Saturday, October 3, 2009

Week-end Post: Internet Movie Data Base (and what it means)

Most of the readers here probably know what the Internet Movie Data Base is, or as it's known in the business, IMDB.  As in, "so you're not in IMDB yet" or "check his credits on IMDB." First I'll go over what exactly it is, and then what it represents and what to be careful about should you be on it.  What IMDB is, essentially is a complete listing of every movie ever made and and full credits from star to production assistant. It has become the place to go to check on anyone's credits. 

You want to know about me, go to or you can click "my credits" on the left side of this page.

You want to check the list of credits for Martin Landau, just type his name in the IMDB search and you will see everything he's ever made, from TV shows to movies to anything else with his name in it.  It is an incredible resource and its free. Almost.  You can subscribe to IMDB PRO which gives you even more information, the person's agent, company, practically everything but where he/she eats.  And even that might be coming someday.

IMDB was started in 1990 by a group of individuals who listed movies and directors and actors. From there it continued to include virtually every category of filmmaking.  In 1996 it was incorporated in the UK and continued to grow until it was purchased by Amazon. In that short time it has become both a boon to filmmakers and a liability.  Anybody can access it, just go to IMDB.COM and enter any movie title or actor name or even gaffer and it will take you to that person's page. 

The most interesting thing here is that all of the information, everything,  comes from outside contributors and some of the company's work.  All of the credits on my page were entered by someone I never met, although a friend of mine wrote the biography.  The website has become the place to go to check on anyone in the business.

For good or bad reasons. 

For example, I belong to a WGA writer's website and had noticed one WGA writer posted over 2000 posts in discussions and often disagreements with other writers.  I went to IMDB and found he had no credits.  In other words, he'd never written anything.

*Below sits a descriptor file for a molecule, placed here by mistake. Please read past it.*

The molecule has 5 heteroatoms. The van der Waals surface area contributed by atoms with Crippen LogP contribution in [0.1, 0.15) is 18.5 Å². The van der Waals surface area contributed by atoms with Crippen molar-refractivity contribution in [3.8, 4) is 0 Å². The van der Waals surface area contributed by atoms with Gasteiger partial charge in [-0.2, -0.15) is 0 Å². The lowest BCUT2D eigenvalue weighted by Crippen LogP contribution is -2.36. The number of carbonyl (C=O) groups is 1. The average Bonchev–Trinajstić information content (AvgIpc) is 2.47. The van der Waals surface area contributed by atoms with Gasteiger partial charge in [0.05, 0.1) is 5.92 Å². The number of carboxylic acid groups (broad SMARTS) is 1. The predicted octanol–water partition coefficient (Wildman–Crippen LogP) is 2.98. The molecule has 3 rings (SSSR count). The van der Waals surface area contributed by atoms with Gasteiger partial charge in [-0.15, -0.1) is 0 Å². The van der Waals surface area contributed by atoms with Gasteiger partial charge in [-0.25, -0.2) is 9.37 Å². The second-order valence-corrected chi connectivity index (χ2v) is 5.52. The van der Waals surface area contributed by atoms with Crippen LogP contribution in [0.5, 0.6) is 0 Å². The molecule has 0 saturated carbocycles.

I was spending way too much time disagreeing with someone with literally no experience.

The site is also where one can announce their movie to be made.  This is somewhat controversial as anyone can say they're going to make a movie. There's really no way to confirm this and what you often get are listings of movies "in development" or "in preproduction" that stay on IMDB for years. 

The reality is there is no movie, just someone who is trying to put one together.  My friend Paul Lynch has several of these projects in development, all of which came about because he had a coffee with a producer and said he'd be happy to direct their film.  Next thing he knew is his name was listed on a upcoming movie. The fact that the producer hadn't even found the money didn't seem to matter.  

If you check my page, there's a project called Ghosts of Odessa listed.  It's a screenplay I optioned to my friend David Winning and Dave put it on himself.  Personally, I don't like to post a movie on IMDB until I know it's going to happen. That's why Travel Day isn't on IMDB yet. And there's another reason, many of the alleged projects in development are listed so that anyone checking up on you can see that you are busy.  You don't want your last credit being 5 years ago.  Like mine.  Like I said in another post, I might as well be dead.  But, there is Ghosts of Odessa listed.  And I know it isn't going to happen, at least this year.

Another annoying factor is birthdays. They often list birthdates which, if you're over 40, don't really want it advertised. I'm sure some producers have rejected me due to my age. And there isn't anything I can do to delete it.  It's obviously harder on actors, no actor over 40 wants to admit it since roles over that age are few and far between, especially for women.  My advice to everyone in the film business, never write you age on anything you don't need to, you may be 26 and think it doesn't matter.  Until you turn 40, or 50, or even 63.

But IMDB is here to stay, whether I like it or not. You can find reviews of Ghostkeeper there, some very good and some really bad, but you learn to live with them. And ultimately, my ever envious and dark side still want to know how old anyone I might be working with really is.

As in my teen goddess Brigitte Bardo is 75!!!

I am getting old : )


  1. Still enjoying the blog Jim and just to add to the IMDb: most of the actors I know have loads of missing productions that, for some reason, never make it to the IMDb. The biggest problem is that when I have tried to add things they want the production number or title (if it's episodic for example)and you know - for some reason I can't remember the episode numbers of the UK version of General Hospital that I was in (who could?) but I agree it's bad showing our ages.
    The thing I don't like is that your IMDb starmeter is based on the number of hits your page attracts each week; number ones recently have been Michael Jackson, David Carradine and next week it will probably be David Letterman; so it's notoriety that gets you there along with Robert Pattinson.
    That wouldn't usually matter much but agents and casting directors have started to ask for submissions only from the top 30,000 on IMDb's starmeter and I'm sure at least 30% of the top 100 are dead - John Wayne, Marilyn Monroe et al are still there.

  2. Yes, agree its' very difficult to add or change things when you want and it's impossible to get through to them. Sort of like credit reporting companies.

  3. Absolutely fascinating. I'm looking forward to seeing this movie. Will be so interested to see how it all turns out. You'll show 'em!

  4. Hey Kevin, good to hear from you, thanks for the encouragement.